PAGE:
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Shalhevet news online: When we know it, you'll know it

The Boiling Point

Shalhevet news online: When we know it, you'll know it

The Boiling Point

Shalhevet news online: When we know it, you'll know it

The Boiling Point

BP wins NSPA Multimedia Story of the Year, 1st Place

BP+wins+NSPA+Multimedia+Story+of+the+Year%2C+1st+Place

With screams of delight and high-fives, Boiling Point staff learned last Saturday that coverage of Rabbi Weinbach’s resignation had been named Multimedia Story of the Year by the National Scholastic Press Association and American Society of News Editors.

The announcement was made at the NSPA’s annual fall convention in Kansas City, where eight BP staffers had traveled for three days of workshops, lectures and networking with high school journalists from around the country.   Runners-up were from St. Teresa’s Academy of Kansas City, Missouri, and Penn Manor High School of Lancaster, Pennsylvania.

Shalhevet’s winners were alumna Lexi Gelb ’10, who was editor-in-chief last year, along with current seniors Jaclyn Kellner and Zev Hurwitz and juniors Yonah Nimmer and Adam Ashkenazi. Zev is this year’s Editor-in-Chief, while Jaclyn now serves as Deputy Editor.  Yonah is now Video Editor and Adam is Chief Copy Editor this year.

Their coverage had included three stories in the print paper along with eight text postings and two videos on the BP’s then-new website, www.shalhevetboilingpoint.com, which had gone online for the first time less than a week before Rabbi Weinbach resigned.

Click here to see the award-winning stories

“Breaking news is rare at a high school and, because of publication schedules, rarely covered in real time,” wrote the anonymous NSPA judges in their official comments.  “Shalhevet High School’s The Boiling Point faced a true breaking news story: Its head of school announced his resignation abruptly in the middle of the school year.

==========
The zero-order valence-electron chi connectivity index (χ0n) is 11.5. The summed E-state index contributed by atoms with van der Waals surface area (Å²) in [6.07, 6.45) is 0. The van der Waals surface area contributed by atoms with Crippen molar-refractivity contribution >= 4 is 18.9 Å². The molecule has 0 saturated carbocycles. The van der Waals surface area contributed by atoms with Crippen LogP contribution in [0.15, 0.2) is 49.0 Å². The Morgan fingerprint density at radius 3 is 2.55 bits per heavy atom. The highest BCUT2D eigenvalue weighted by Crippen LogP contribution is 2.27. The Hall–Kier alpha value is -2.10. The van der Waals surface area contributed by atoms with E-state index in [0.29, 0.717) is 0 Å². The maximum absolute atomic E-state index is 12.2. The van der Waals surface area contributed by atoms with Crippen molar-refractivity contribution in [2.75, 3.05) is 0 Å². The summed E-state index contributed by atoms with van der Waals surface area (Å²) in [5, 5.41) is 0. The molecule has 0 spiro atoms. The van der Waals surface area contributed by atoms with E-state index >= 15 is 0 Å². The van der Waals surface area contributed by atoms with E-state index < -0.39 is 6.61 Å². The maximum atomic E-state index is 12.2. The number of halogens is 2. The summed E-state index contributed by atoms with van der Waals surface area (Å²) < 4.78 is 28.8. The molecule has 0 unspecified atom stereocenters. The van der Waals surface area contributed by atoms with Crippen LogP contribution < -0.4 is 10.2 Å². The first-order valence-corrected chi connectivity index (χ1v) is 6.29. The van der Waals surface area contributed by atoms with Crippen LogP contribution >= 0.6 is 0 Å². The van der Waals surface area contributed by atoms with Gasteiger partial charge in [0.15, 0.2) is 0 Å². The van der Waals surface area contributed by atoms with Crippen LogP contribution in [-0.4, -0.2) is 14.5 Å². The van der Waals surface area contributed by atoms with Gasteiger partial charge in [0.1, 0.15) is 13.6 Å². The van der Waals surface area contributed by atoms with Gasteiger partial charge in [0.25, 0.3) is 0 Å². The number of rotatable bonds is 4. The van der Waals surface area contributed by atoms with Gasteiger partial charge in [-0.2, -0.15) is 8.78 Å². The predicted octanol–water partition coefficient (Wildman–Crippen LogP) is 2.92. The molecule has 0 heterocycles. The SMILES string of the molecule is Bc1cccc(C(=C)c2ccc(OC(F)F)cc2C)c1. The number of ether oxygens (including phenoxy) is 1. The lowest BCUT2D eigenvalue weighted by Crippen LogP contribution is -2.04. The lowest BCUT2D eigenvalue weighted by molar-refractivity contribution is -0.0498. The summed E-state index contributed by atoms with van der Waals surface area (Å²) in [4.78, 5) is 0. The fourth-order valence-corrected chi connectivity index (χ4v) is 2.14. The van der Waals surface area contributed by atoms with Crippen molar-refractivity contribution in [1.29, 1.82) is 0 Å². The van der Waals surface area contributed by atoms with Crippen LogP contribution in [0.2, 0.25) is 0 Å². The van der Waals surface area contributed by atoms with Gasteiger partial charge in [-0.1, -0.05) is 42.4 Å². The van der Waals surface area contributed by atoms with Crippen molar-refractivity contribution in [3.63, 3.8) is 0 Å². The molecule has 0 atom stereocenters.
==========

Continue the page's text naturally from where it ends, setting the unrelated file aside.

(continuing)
“The staff more than met the challenge of reporting the story while it was going on,” the comments continued. “By reproducing e-mails, doing shoe-leather reporting and interviewing the people involved, The Boiling Point was able to piece together a great package of stories and video that blooms from a one-sentence e-mail sent close to midnight into a comprehensive collection of pieces about the principal, his accomplishments and a confused school population.”

Jaclyn and Zev co-wrote a full-length story for the BP website 12 hours after the resignation was announced, and a few weeks later Jaclyn and Lexi co-wrote a story which introduced the new administrative team.

Yonah and Adam made two videos, the first of Rabbi Weinbach addressing the Shalhevet community and of a meeting announcing the new administrative team and the search for a new head of school.

Jaclyn, who was Community Editor at the time and serves as Deputy Editor this year, also wrote a question-and-answer interview with Rabbi Weinbach, and Lexi wrote the editorial, titled “A Stronger School, But Broken Hearted.”  Those stories ran both in print and on the web.